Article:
“H J Ford: Artist.” Look and Learn. Look and Learn Ltd. (2013). Web. 4 Apr. 2013.

“Henry J Ford.” The Wee Web Authors and Illustrators Archive. The Wee Web Authors and Illustrators Archive, n.d. Web. 4 Apr. 2013.

“Henry Justice Ford (1860-1940)” The Victorian Web. The Victorian Web. (2007). Web. 4 Apr. 2013.

Houffe, Simon. Fin de Siecle: The Illustrators of the ‘Nineties. London: Barrie and Jenkins Ltd., 1992. Print.

Michalski, Robert. “Towards a Popular Culture: Andrew Lang’s Anthropological And Literary Criticism.” Journal Of American Culture 18.3 (1995): 13. Academic Search Premier. Web. 4 Apr. 2013.

Osgood, Josiah. “”Nuptiae Iure Civili Congruae”: Apuleius’s Story of Cupid and Psyche and the Roman Law of Marriage.” Transactions of the American Philological Association 136.2 (2006): 415-41. JSTOR. Web. 4 Apr. 2013.

Whalley, Joyce Irene and Tessa Rose Chester. “Moonlight and Shadown: 1880 to 1900.” A History of Children’s Book Illustration. London: John Murray, 1988. Print. 127-150.

Ziolkowski, Jan M. “Straparola and the Fairy Tale: Between Literary and Oral Traditions.” Journal of American Folklore 123.490 (2010): 377-97. Project MUSE. Web. 4 Apr. 2013.

view this exhibit on the CLA Omeka site

Lessons on Heroicism, Religion, and Manliness in Kingsley’s Retelling of Greek Myths

Inside and Outside Titles
Figure 1: Cover and Title Page

© 2013, Sarah Lane

Kingsley, Charles. The Heroes, or Greek Fairy Tales for My Children. Illus. W. Russell Flint. Plymouth: The Medici Society Ltd., 1912. Print.

The Heroes, or Greek Fairy Tales for My Children by Charles Kingsley was first published in 1855 at Christmas (Alderson 81). The version found at the Children’s Literature Archive was published in 1912, in Great Britain, by the Medici Society who subsequently reprinted it many times throughout the early 20th century. The Medici Society, founded in 1908, originally published works of art for the general public. Eventually, the company began publishing different items including children’s books (“A Short History of Medici”). The nine illustrations featured in this edition of The Heroes are prints of water-colour drawings by W. Russell Flint. Flint, a Scottish born painter, began his work as a medical illustrator and later shifted his focus towards illustrating story books, including this one (“About Sir William Russell Flint”). It is possible that the Medici Society, being interested in publishing artwork, published Kingsley’s The Heroes mainly for the sake of showcasing Flint’s illustrations. Although, arguably, both the illustrations and the text can be considered works of art. Bound with a simple green cover embossed with an image that also appears on its inside title page, this edition of Kingsley’s Heroes is simple in design (see figure 1). Yet, the quality of both Kingsley’s text and Flint’s illustrations make it a beautiful piece of work.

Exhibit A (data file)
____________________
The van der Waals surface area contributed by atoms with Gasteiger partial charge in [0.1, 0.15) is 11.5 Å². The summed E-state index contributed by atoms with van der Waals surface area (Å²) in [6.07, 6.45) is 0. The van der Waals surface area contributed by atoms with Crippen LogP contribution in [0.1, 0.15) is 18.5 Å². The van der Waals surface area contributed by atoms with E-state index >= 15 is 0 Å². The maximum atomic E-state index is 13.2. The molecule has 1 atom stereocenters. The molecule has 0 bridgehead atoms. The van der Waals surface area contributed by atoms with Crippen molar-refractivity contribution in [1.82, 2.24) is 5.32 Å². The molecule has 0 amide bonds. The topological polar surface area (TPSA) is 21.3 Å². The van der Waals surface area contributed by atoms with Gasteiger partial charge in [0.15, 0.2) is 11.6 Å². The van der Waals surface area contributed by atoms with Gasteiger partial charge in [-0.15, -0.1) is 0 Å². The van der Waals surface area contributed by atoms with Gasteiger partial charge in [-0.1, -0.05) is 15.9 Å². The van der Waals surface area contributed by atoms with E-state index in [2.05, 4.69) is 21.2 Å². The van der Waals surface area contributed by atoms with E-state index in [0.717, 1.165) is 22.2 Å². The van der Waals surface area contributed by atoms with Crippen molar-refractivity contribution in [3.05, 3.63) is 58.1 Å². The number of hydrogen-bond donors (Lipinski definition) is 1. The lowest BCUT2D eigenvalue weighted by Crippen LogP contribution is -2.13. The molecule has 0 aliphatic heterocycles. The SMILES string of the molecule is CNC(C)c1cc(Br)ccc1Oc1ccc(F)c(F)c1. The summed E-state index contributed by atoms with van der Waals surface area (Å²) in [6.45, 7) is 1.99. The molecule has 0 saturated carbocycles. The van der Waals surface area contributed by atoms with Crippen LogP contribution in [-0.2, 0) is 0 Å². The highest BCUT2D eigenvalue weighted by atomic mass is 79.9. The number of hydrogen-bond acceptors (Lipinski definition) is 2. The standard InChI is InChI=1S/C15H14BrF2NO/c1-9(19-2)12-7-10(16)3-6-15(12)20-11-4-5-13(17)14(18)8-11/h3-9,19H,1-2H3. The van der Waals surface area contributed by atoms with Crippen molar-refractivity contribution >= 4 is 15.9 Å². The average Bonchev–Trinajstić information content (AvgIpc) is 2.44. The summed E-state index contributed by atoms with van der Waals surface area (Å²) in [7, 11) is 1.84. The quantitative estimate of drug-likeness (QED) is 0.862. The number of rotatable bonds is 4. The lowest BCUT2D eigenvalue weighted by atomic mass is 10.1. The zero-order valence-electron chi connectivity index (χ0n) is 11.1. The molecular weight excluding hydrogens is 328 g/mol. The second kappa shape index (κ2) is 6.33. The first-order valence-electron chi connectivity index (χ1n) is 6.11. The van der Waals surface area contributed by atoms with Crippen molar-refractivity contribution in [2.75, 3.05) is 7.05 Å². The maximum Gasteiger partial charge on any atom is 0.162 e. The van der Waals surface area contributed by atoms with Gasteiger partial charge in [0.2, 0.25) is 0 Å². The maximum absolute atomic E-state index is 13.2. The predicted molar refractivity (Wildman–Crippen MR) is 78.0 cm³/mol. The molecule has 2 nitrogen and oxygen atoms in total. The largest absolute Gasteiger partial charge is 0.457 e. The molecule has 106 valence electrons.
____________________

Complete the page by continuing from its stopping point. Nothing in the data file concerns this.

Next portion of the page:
Theseus and the Minotaur
Figure 2: Theseus Slays the Minotaur
[Theseus] caught him by the horns, and forced his head back, and drove his keen sword through his throat
In 1855, when Kingsley wrote The Heroes, England was fighting against the Russians in the Crimean War (“Crimean War”). War is a time when young men, theoretically, go off to fight a common enemy for the benefit of the greater good. This is similar to what the heroes experience in Kingsley’s text. Theseus, for example, ventures out across the country, defeating evil monsters, to reclaim the land for himself and his people (see figure 2). Many of the soldiers who fight in real life wars, as well as the young heroes of the Greek myths, begin their journeys as boys but are matured by their experience and come home as men. Through his reiteration of these Greek myths, Kingsley is showing young boys, for whom the threat of war is very real and the possibility of one day becoming a soldier very likely, that men, particularly warriors, can be heroes. For this reason, it is understandable that Kingsley’s book has continued to be published long after his death. War, unfortunately, plagues the world quite frequently. Whether it be on a grand scale such as the world wars, or on a smaller civil war scale, many young men, and now women, have to do as the Greek heroes did and go out and fight for what they believe is right. In 1912, when this edition of The Heroes was published, England was not at war (though WWI would begin only two years later), but their military was still developing and preparing young soldiers for conflict (“The Army Manoeuvres of 1912”). Therefore, this edition of The Heroes still served a similar purpose as Kingsley’s original version, in that it taught children about heroism and how to be a soldier for the Lord.

Cheiron Prays for the Safety of the Argonauts
Figure 3: Cheiron Prays for the Argonauts
He went up to a cliff, and prayed for them, that they might come home safe and well